WHAT IS RIGHT OF FIRST REFUSAL ?
Sometime ago, I was working on a residential lot in a residential subdivision and was given the exclusive authority to sell by the property owner. I then of course did my usual procedure of assessing the property by visiting the site, taking photos, and getting all necessary figures ( orientation, neighborhood, comparison of property values, etc … ). I also asked other associate networks that specialize in the area to confirm my figure ( selling price ) so i could submit a computation of expenses to the property owner. As we may all know and should be aware of, it is what’s NET to the property owner that is important when all is said and done.
Now this is where the issue of Right of First Refusal ( ROFR ) came in. For most that have been in the Real Estate Business, we All know that in most high end Condominium developments ( Pacific Plaza Towers, One Salcedo, Two Salcedo, Three Salcedo, One Roxas Triangle, Essensa Towers, to name a few ), and Sale of Country Club Shares, ROFR is standard so it’s nothing to be excited about when a Property Owner gives you an Authority to Sell ( exclusive or non-exclusive ) as a letter first has to be posted in the Administration Office and All existing unit owners have to be informed that a condominium unit in that development is out in the market at a given price and all that needs to be done is to match the offer and the rightful existing unit owner has all the Legal Right to purchase the said unit without any resistance from both the Seller and the Buyer.
What pursued on this Residential lot is something I never experienced before as ROFR never usually is a practice on Residential lots. The Property Owner who is a friend, overlooked the fact the since the property was donated to them had a ROFR not on the Deed of Donation of the property but was a clause on the Deed of Absolute Sale of the adjoining Property which was sold to party several years ago.
A few weeks after I placed the property on the market, an associate took his client to the property and liked what they saw and immediately made an offer. The potential Buyer then asked me what the final price was so we can finalize and move on with the sale. I told them and made an written offer in their behalf and submitted to the property owner. The property owner then thanked me said they will get back to me on the documents as I needed to get Certified True copies of the pertinent documents. They easily found the Transfer Certificate of Title, Tax Declaration, Certificate of Non-Improvement and official receipts of annual taxes paid for the property.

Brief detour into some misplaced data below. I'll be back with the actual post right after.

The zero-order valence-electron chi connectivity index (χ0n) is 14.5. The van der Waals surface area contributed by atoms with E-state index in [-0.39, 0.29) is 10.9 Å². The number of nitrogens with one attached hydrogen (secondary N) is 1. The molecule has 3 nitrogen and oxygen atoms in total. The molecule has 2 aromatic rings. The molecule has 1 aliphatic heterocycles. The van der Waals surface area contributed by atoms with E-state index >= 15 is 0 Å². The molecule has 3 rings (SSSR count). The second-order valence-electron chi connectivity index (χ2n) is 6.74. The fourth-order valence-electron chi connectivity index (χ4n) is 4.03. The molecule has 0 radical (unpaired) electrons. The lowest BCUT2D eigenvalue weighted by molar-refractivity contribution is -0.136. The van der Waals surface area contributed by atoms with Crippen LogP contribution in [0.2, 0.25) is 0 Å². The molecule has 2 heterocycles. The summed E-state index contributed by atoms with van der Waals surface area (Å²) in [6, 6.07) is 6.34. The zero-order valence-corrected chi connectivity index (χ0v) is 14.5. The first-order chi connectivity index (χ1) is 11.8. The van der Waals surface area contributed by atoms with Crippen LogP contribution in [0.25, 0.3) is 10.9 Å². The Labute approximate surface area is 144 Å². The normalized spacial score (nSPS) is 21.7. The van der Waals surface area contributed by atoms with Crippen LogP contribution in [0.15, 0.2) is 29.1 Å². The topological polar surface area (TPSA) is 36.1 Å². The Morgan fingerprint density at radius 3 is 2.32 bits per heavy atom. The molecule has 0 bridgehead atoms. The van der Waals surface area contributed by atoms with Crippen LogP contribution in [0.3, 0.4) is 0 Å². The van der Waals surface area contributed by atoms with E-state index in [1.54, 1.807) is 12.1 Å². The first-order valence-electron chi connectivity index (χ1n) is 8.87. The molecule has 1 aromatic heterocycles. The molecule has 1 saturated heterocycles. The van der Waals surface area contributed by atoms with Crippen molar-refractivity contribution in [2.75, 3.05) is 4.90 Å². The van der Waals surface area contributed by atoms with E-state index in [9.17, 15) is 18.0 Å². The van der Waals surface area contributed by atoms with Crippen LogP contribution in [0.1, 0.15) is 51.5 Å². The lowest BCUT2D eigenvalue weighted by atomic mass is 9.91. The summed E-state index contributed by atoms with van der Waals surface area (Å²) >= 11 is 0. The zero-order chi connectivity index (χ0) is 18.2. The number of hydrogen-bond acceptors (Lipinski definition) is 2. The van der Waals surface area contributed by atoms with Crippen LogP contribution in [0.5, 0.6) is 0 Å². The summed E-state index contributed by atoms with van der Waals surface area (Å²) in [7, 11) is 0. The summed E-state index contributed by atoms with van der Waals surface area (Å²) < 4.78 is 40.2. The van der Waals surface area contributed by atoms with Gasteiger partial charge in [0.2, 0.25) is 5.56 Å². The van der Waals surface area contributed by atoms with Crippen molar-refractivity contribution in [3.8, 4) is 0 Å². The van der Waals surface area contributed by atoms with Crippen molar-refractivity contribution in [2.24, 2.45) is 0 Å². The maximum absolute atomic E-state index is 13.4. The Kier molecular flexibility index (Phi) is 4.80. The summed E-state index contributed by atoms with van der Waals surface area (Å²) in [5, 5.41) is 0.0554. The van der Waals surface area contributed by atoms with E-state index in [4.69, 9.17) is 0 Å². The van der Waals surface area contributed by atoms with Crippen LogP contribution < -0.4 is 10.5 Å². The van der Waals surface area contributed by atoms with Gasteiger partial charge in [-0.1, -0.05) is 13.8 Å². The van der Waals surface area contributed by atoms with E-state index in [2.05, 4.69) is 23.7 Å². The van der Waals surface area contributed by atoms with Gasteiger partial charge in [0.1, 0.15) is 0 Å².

They then told their Donor that they finally have a Buyer for the property and was then told that an ROFR existed on the Deed of Sale on the previous property owned by the Donor.
A Right of First Refusal in a real-estate contract is typically a mechanism that gives to a specific party the right to be the first allowed to purchase a particular property if it’s offered for sale. The holder has the right to refuse to buy the property. An ROFR is a future right, and it is contingent on the property being put on the market.
The terms of an ROFR can range from vague and non-binding to very specific and very binding. An ROFR can easily mean different things to different parties, so it’s essential that both know precisely what each means by an ROFR when it’s first being discussed. In this particular case, it was only when the Property Owner told their Donor that they were selling their property, they were told that the current owner of the Donor’s property gave a Right of First Refusal to the adjacent lot.
One type of ROFR is essentially an option to buy the property before it’s sold to any other buyer. The seller and holder / buyer may or may not agree at the time the ROFR is negotiated to bind themselves to a specific price and other terms. The option may or may not end at some specific date in the future. The seller is not obligated to sell if price and terms have not been established when the ROFR was set up. At the time the Donor sold their property there was no specific time frame nor price, it was then assumed that the ROFR will exist to run when the property is finally on the market.
So what’s the moral lesson to this experience ? It’s another part of “Due Diligence” and validates two claims i always believe in and that is to expect the unexpected and that a sale in never over until it’s over. At the end of the day, I am glad that the property was sold at a good price and I was able to help my friends / property owner in achieving their goal of selling their property within a specific time we all agreed upon.
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Robert G. Sarmiento Properties
Professional Affiliation :
Philippine Association of Real Estate Boards
Member, City of Taguig Real Estate Board 2016 – 2017
Real Estate Broker’s Association of the Philippines 2000-2015
President, Greenhills Chapter 2008, 2009
Philippine Association of Real Estate Brokers
San Juan Mandaluyong Chapter 1998, 1999
PRC # 6569
PRC Lecturer’s License # 0294
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